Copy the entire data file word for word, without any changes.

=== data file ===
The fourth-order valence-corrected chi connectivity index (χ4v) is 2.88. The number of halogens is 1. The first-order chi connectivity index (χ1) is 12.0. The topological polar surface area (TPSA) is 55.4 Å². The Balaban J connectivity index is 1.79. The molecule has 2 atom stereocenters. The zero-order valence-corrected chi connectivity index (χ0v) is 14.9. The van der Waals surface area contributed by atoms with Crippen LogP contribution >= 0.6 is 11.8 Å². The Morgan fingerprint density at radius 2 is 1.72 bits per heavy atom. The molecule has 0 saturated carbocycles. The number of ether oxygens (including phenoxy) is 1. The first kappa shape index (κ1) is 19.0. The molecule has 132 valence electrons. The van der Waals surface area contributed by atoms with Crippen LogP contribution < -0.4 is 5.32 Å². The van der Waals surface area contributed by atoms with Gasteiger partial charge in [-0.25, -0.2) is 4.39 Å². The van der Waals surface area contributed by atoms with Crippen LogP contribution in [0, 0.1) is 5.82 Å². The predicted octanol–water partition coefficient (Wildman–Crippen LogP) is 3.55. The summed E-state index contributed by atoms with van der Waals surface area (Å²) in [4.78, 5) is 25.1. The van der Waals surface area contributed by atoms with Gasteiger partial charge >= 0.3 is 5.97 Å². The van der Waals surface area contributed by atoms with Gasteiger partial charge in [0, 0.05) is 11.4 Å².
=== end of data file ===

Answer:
The fourth-order valence-corrected chi connectivity index (χ4v) is 2.88. The number of halogens is 1. The first-order chi connectivity index (χ1) is 12.0. The topological polar surface area (TPSA) is 55.4 Å². The Balaban J connectivity index is 1.79. The molecule has 2 atom stereocenters. The zero-order valence-corrected chi connectivity index (χ0v) is 14.9. The van der Waals surface area contributed by atoms with Crippen LogP contribution >= 0.6 is 11.8 Å². The Morgan fingerprint density at radius 2 is 1.72 bits per heavy atom. The molecule has 0 saturated carbocycles. The number of ether oxygens (including phenoxy) is 1. The first kappa shape index (κ1) is 19.0. The molecule has 132 valence electrons. The van der Waals surface area contributed by atoms with Crippen LogP contribution < -0.4 is 5.32 Å². The van der Waals surface area contributed by atoms with Gasteiger partial charge in [-0.25, -0.2) is 4.39 Å². The van der Waals surface area contributed by atoms with Crippen LogP contribution in [0, 0.1) is 5.82 Å². The predicted octanol–water partition coefficient (Wildman–Crippen LogP) is 3.55. The summed E-state index contributed by atoms with van der Waals surface area (Å²) in [4.78, 5) is 25.1. The van der Waals surface area contributed by atoms with Gasteiger partial charge >= 0.3 is 5.97 Å². The van der Waals surface area contributed by atoms with Gasteiger partial charge in [0, 0.05) is 11.4 Å².